Recirculating Farms Coalition Executive Director Marianne Cufone: National Organic Standards Board Should Approve Hydroponic and Aquaponic Farms as "Organic"
NEW ORLEANS, Oct. 26, 2016 /PRNewswire-USNewswire/ -- During the week of November 14th, the National Organic Standards Board (NOSB), an advisory committee to the U.S. Department of Agriculture (USDA), will meet to determine whether certain hydroponic and aquaponic agricultural methods and products should be certified as USDA Organic. Ahead of that crucial meeting, Marianne Cufone, executive director of the Recirculating Farms Coalition, issued the following statement:
"Our industrial agricultural system has created major problems. Various practices contribute to ecological damage, including excessive water use, monocropping, genetically modified seeds and toxic pesticides use, so we see changes like decreased biodiversity and thus varieties, and less nutrients in our food, among other impacts.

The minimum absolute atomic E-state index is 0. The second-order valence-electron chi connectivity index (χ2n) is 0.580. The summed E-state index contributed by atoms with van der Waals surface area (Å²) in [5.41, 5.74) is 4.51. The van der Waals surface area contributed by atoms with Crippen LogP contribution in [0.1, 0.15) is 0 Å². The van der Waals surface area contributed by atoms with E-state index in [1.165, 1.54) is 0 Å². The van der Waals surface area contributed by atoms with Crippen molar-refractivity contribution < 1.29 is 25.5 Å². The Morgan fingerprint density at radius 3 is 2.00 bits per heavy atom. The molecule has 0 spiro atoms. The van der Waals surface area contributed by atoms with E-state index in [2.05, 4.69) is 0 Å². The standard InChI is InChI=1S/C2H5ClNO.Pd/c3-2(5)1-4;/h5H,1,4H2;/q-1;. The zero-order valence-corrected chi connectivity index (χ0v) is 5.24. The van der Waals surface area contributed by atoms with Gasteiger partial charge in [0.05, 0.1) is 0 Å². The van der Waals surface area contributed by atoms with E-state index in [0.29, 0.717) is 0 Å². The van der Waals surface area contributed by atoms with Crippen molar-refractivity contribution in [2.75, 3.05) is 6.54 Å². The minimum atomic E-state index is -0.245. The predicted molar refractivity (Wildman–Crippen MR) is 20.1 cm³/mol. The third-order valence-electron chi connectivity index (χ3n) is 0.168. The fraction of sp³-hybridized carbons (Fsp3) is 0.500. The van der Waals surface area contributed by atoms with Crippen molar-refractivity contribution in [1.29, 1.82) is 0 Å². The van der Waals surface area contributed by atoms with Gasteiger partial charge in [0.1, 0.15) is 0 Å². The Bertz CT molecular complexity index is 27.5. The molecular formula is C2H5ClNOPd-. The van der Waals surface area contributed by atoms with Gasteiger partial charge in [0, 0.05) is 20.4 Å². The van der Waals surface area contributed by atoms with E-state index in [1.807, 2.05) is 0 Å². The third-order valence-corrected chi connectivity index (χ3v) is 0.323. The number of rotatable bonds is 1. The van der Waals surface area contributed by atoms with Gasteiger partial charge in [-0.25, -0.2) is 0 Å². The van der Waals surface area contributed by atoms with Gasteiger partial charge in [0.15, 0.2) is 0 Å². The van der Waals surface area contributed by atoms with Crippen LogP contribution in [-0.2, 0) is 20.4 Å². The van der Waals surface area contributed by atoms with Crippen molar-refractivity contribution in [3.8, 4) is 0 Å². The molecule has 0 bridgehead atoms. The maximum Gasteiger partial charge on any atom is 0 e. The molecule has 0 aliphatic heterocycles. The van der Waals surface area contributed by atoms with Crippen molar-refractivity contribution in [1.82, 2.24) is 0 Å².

Recirculating aquaponic and hydroponic farms are sustainable options that can have controlled inputs and known outputs, like other existing organic farms. In fact, many recirculating farms not only meet, but can exceed current organic standards. They can be eco-efficient and have versatile designs, and reduced use of water, fossil fuels, fertilizers and electricity.
The NOSB should not miss the opportunity to support and promote good farming practices simply because they are different than what their original notion of organic farming looked like."
About Recirculating Farms:
A recirculating farm uses nutrient rich, recycled water, as a basis to grow food. These farms can grow vegetables, flowers, fruits, herbs and other plants (hydroponics), fish (aquaculture), or both plants and fish together (aquaponics). These are mostly contained, land-based farms that are able to re-use water and can recycle waste too. Well-designed farms can run without antibiotics or other drugs or chemicals and use renewable energy. These farms do not need to be connected to any natural waters for sourcing or drainage, and can therefore grow a wide range of products without the threat of releasing them into the wild, or creating competition with fishermen who make their living selling popular local fish.
To learn more about the Recirculating Farms Coalition, visit: http://www.recirculatingfarms.org/
Contact: Michael Pauker, firstname.lastname@example.org, 646-335-0330
SOURCE Recirculating Farms Coalition